# Varying amounts of subjective experience

by DanielLC1 min read16th Dec 201035 comments

# -5

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It has been suggested that animals have less subjective experience than people. For example, it would be possible to have an animal that counts as half a human for the purposes of morality. This is an argument as to why that may be the case.

If you're moving away from Earth at 87% of the speed of light, time dilation would make it look like time on Earth is passing half as fast. From your point of reference, everyone will live twice as long. This obviously won't change the number of life years they live. You can't double the amount of good in the world just by moving at 87% the speed of light. It's possible that there's just a preferred point of reference, and everything is based on people's speed relative to that, but I doubt it.

No consider if their brains were slowed down a different way. Suppose you uploaded someone, and made the simulation run at half speed. Would they experience a life twice as long? This seems to be just slowing it down a different way. I doubt it would change the total amount experienced.

If that's true, it means that sentience isn't something you either have or don't have. There can be varying amounts of it. Also, someone whose brain has been slowed down would be less intelligent by most measures, so this is some evidence that subjective experience correlates with intelligence.

Edit: replaced "sentience" with the more accurate "subjective experience".

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I'm starting to doubt I know what 'sentience' means, if it means what you're using it to mean. Your argument doesn't really work given my definition of sentience, since I don't equate sentience and subjective experience.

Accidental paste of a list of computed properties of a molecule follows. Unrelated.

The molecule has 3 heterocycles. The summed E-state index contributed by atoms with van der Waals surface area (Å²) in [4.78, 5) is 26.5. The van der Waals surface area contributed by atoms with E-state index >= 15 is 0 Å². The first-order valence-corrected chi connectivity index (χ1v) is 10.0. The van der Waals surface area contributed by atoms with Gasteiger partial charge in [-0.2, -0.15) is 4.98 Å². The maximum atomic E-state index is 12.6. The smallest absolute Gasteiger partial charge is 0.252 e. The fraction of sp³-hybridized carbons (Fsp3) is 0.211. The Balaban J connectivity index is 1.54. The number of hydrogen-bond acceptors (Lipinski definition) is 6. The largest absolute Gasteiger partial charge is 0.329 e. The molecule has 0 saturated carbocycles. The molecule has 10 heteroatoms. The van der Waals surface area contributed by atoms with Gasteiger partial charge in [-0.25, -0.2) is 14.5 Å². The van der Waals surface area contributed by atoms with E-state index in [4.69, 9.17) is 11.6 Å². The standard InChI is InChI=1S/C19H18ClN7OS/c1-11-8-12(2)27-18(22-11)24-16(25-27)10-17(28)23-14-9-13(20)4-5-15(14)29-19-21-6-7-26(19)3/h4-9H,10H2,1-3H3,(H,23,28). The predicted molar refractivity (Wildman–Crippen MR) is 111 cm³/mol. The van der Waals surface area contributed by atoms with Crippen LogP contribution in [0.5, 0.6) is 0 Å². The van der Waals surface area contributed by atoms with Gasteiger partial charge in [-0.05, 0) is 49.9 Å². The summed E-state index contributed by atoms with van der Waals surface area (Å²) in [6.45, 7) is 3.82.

I don't see why sentience is automatically given such important status in moral reasoning. I'd be more tempted to heavily weight things like consciousness/sapience. Are there good non-obvious arguments for privileging sentience somewhere? Feeling pain and pleasure is a big part of what we consider good and bad, but there are many valuable things that fall outside the scope of 'sentience' in my current worldview.

Something like what you're arguing seems correct, but I think the point is obvious-seeming to good reductionists and we should come up with better arguments for this obvious-seeming thing.

we should come up with better arguments

Here is my modest suggestion. Naturalistic ethics. A rational agent has moral significance if it (or its coalition) engages in Nash bargaining with you (or your coalition). That is, you should make nice to it, only if it rewards its benefactors, punishes its malefactors, and gives strangers the benefit of the doubt. The amount of good you should do for your coalition members ought to balance (at the margin) the good they do for you. Your coalition works best on the basis of complete honesty.

There are no other moral principles beyond (long term) rational self interest.